By James Rothenberg
March 09, 2020 “Information Clearing House” – The saying resembles a logical syllogism in structure, but it isn’t. Taking it apart in thirds, it’s doesn’t follow that “you can fool all the people some of the time” because it’s too much to assume you can know “all” (an absolute) the people.
It also doesn’t follow that you can fool “some of the people all the time” because it’s too much to assume you can know “all” the time (that absolute again).
However, the third part rests on secure grounds because of the negative phrasing, substituting “cannot” for “can”. Here you’re not positing anything about “all” the people or “all” the time, so the absolute is turned on its head into an admission of its unknowability.
Therefore, the third part is true. You can’t fool all the people all the time, but that’s not saying much and cold comfort it is because the people that fool people merely rely upon fooling a sufficient number of people a sufficient amount of time. That’s the operating principle. Whether it’s called public relations, advertising, spin, fake news, or propaganda, it’s all lying. We’re lied to every hour of the day, every day of the year.
There’s a tendency to think disinformation is growing worse in kind in an internet age. It’s not. It’s the same rain over a larger area. The problem of disinformation can be traced to self-interested hierarchy. It should not surprise that those with power and authority have need to shape public perception. How else to maintain a position of disparity and gain a proper level of obedience, when the clumsy methods of brute force and bribery are bypassed?
At a basic level of self-defense, the task of the free person is to maintain a critical attitude. Not to do this is surrender. As protection against unjust hierarchy, the task of a free society is to insist that systems of authority must justify their continued existence. This is in the spirit of anarchism. Not the blowing up of buildings but the blowing up of mirages.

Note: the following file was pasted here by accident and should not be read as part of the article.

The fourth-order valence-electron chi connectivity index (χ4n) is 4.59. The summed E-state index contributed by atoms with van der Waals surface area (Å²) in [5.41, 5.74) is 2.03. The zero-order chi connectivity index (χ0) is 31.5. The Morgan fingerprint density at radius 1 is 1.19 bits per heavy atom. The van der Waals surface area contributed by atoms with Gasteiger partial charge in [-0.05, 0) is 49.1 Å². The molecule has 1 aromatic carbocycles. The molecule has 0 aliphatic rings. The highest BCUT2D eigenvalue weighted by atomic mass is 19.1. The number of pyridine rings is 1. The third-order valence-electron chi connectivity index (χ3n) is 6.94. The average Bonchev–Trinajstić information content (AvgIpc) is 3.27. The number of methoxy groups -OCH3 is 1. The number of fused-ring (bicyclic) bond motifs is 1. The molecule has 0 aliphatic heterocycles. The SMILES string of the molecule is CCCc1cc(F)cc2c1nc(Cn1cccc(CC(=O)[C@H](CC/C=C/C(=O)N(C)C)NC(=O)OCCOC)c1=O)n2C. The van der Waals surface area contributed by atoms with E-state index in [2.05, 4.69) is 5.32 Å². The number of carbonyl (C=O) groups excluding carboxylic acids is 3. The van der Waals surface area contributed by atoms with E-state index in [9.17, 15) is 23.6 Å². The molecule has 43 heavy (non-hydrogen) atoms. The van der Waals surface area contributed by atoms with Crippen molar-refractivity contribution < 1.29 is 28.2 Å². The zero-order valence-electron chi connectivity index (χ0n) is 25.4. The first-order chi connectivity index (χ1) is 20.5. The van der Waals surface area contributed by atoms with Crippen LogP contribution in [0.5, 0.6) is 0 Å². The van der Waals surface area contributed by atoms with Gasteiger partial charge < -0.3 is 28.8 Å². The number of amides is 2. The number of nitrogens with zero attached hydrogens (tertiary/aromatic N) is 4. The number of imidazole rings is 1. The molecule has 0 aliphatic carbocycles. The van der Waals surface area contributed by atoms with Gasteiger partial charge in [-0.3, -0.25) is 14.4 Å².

The United States government took a very important lesson from Vietnam. It reasoned that in order to retain control of its imperialistic agenda it had to eliminate forced conscription. By putting its pocketbook to work, and paying volunteer soldiers well and paying mercenary contractors extremely well, it took care of campus and associated problems while it could assure Americans that nobody had been forced to fight. You see, they’re all patriotic.
Maybe not forced directly, but by lying to Americans about the need to fight (and remember that polls showed most Americans in favor of attacking Iraq), the forcing took the form of manipulated public opinion through a mass media amplifying the deceit, overwhelming conscientious and informed dissent. Millions of dissenters here and many millions more around the world. For nothing. The USG had reasoned correctly that its predominant propaganda apparatus could control the population to align itself (unknowingly) with US imperialism.
A seeming contradiction in human behavior is the deep admiration felt for those that opposed authority in the past while simultaneously submitting to authority in the present. We have no trouble taking Galileo’s side today, but knowing what we know about human behavior, we should have no doubt that transported back to that time, the collective us would have been dead against him. Seems like we have to wait for popular opinion to shift.The opposition party was not opposite, with notable exceptions. It went along in part not to appear unpatriotic but also because its corporate basing is aligned with US imperialism, so it had nothing to lose. At the time, the most liberal tv network, MSNBC, positioned as an alternative to FoxNews, fired Phil Donahue for becoming an outspoken critic of the imminent Iraq invasion.